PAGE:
A SECRET LOCATION SOMEWHERE IN HAWAII — It began around dawn, the sun bathing its gentle morning light on the shores of Oahu. The world not yet awake, the only sounds to be heard were the lapping of the waves on a golden beach, and the deep breaths of a few men. Every now and then, a man named Douggie Johnson would stroll by and get a rare glimpse of Danny Alvarez’s training group.
“What are you doing?” Johnson would ask. “Secret training?”
And Alvarez would just grin and get back to work.
Shh, Douggie, that’s a secret.
Nearly two decades after Alvarez pioneered the advent of “secret training,” what was no longer a well-kept secret was the talent of Carly Kan. The 5-foot-9 outside hitter had led Punahou, a private college prep school in Oahu, to an 18-1 record and the second of two straight Hawaii state titles as a junior in 2011 and a senior in 2012. MaxPreps named that team No. 9 in the country. The plaudits earned Kan the attention from schools around the country, as far in the mainland as Missouri, where Kan committed to play libero.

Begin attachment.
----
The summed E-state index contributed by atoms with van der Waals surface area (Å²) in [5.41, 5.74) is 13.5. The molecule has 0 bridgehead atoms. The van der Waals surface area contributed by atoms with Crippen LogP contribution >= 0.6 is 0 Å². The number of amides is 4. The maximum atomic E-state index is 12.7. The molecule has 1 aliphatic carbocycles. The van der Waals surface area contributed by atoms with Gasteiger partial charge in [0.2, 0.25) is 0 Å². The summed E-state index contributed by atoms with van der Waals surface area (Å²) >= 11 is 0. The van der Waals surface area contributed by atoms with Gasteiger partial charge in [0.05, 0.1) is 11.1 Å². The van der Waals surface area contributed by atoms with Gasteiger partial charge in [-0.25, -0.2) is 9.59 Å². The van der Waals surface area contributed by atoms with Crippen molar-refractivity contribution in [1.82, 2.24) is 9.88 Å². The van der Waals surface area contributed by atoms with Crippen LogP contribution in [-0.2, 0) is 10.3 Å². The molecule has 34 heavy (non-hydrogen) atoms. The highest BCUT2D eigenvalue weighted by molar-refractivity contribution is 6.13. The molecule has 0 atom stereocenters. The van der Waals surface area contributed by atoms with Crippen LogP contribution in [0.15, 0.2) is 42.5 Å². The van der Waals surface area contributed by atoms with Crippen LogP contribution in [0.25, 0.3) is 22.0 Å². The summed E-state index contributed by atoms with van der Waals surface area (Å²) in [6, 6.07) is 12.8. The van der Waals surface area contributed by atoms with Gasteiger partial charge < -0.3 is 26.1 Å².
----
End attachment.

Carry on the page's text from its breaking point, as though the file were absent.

There are, of course, few outside hitters in the NCAA who stand 5-foot-9. Which is why coach Wayne Kreklow had Kan, whose talents were many, slated to play libero. But the first time Kan played volleyball in Missouri, she did so at an open gym, where Kreklow and assistant coaches Deng Yang and Lindsey Hunter were not present. It was a players-only practice, and Kan’s teammates, perhaps empathetic to the fact that Kan would not, in all likelihood, be swinging at many balls over the next four years, told her to “just hit,” Kan recalled on SANDCAST: Beach Volleyball with Tri Bourne and Travis Mewhirter. “When practice started, I was like ‘Well, when am I going to move over?’ And I never did. I never actually played libero.”
“She went to the first open gym and they said ‘I think you’re playing outside hitter,’ ” Alvarez said, laughing. Kan would become a three-time All-American — one of only two Tigers to accomplish that feat — and leave the school No. 2 all-time in kills and fourth in attacks.
But how, it’s fair to wonder, did this 5-foot-9 libero become such a deadly attacker?
Shh, that’s a secret.
Danny Alvarez was going to be a basketball coach. He played hoops, loved the game, and had…